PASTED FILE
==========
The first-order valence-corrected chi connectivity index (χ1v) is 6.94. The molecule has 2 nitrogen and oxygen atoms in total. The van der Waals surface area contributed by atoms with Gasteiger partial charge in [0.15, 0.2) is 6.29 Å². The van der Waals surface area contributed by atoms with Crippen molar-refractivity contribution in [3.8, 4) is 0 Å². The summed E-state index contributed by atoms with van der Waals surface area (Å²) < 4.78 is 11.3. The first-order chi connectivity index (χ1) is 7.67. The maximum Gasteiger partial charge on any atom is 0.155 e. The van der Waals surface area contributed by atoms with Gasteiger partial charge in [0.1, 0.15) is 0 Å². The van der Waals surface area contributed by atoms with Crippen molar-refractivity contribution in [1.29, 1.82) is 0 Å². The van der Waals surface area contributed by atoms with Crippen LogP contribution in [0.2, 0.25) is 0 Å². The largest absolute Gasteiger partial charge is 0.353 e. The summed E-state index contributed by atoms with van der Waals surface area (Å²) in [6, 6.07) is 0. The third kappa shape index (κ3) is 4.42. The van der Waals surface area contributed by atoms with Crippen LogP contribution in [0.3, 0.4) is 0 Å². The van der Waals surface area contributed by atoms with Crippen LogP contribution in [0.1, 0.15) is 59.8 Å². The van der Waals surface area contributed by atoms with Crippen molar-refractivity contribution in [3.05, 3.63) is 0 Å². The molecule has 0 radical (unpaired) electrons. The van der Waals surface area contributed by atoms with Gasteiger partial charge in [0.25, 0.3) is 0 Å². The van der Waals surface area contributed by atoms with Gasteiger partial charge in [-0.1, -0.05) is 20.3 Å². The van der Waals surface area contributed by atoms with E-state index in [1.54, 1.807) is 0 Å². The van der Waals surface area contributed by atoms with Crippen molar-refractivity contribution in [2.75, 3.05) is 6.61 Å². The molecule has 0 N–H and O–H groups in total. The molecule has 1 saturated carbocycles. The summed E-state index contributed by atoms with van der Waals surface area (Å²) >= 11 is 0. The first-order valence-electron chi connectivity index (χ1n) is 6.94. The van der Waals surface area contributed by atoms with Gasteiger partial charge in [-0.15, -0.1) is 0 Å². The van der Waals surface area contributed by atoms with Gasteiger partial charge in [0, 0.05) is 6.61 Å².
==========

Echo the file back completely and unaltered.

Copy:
The first-order valence-corrected chi connectivity index (χ1v) is 6.94. The molecule has 2 nitrogen and oxygen atoms in total. The van der Waals surface area contributed by atoms with Gasteiger partial charge in [0.15, 0.2) is 6.29 Å². The van der Waals surface area contributed by atoms with Crippen molar-refractivity contribution in [3.8, 4) is 0 Å². The summed E-state index contributed by atoms with van der Waals surface area (Å²) < 4.78 is 11.3. The first-order chi connectivity index (χ1) is 7.67. The maximum Gasteiger partial charge on any atom is 0.155 e. The van der Waals surface area contributed by atoms with Gasteiger partial charge in [0.1, 0.15) is 0 Å². The van der Waals surface area contributed by atoms with Crippen molar-refractivity contribution in [1.29, 1.82) is 0 Å². The van der Waals surface area contributed by atoms with Crippen LogP contribution in [0.2, 0.25) is 0 Å². The largest absolute Gasteiger partial charge is 0.353 e. The summed E-state index contributed by atoms with van der Waals surface area (Å²) in [6, 6.07) is 0. The third kappa shape index (κ3) is 4.42. The van der Waals surface area contributed by atoms with Crippen LogP contribution in [0.3, 0.4) is 0 Å². The van der Waals surface area contributed by atoms with Crippen LogP contribution in [0.1, 0.15) is 59.8 Å². The van der Waals surface area contributed by atoms with Crippen molar-refractivity contribution in [3.05, 3.63) is 0 Å². The molecule has 0 radical (unpaired) electrons. The van der Waals surface area contributed by atoms with Gasteiger partial charge in [0.25, 0.3) is 0 Å². The van der Waals surface area contributed by atoms with Gasteiger partial charge in [-0.1, -0.05) is 20.3 Å². The van der Waals surface area contributed by atoms with E-state index in [1.54, 1.807) is 0 Å². The van der Waals surface area contributed by atoms with Crippen molar-refractivity contribution in [2.75, 3.05) is 6.61 Å². The molecule has 0 N–H and O–H groups in total. The molecule has 1 saturated carbocycles. The summed E-state index contributed by atoms with van der Waals surface area (Å²) >= 11 is 0. The first-order valence-electron chi connectivity index (χ1n) is 6.94. The van der Waals surface area contributed by atoms with Gasteiger partial charge in [-0.15, -0.1) is 0 Å². The van der Waals surface area contributed by atoms with Gasteiger partial charge in [0, 0.05) is 6.61 Å².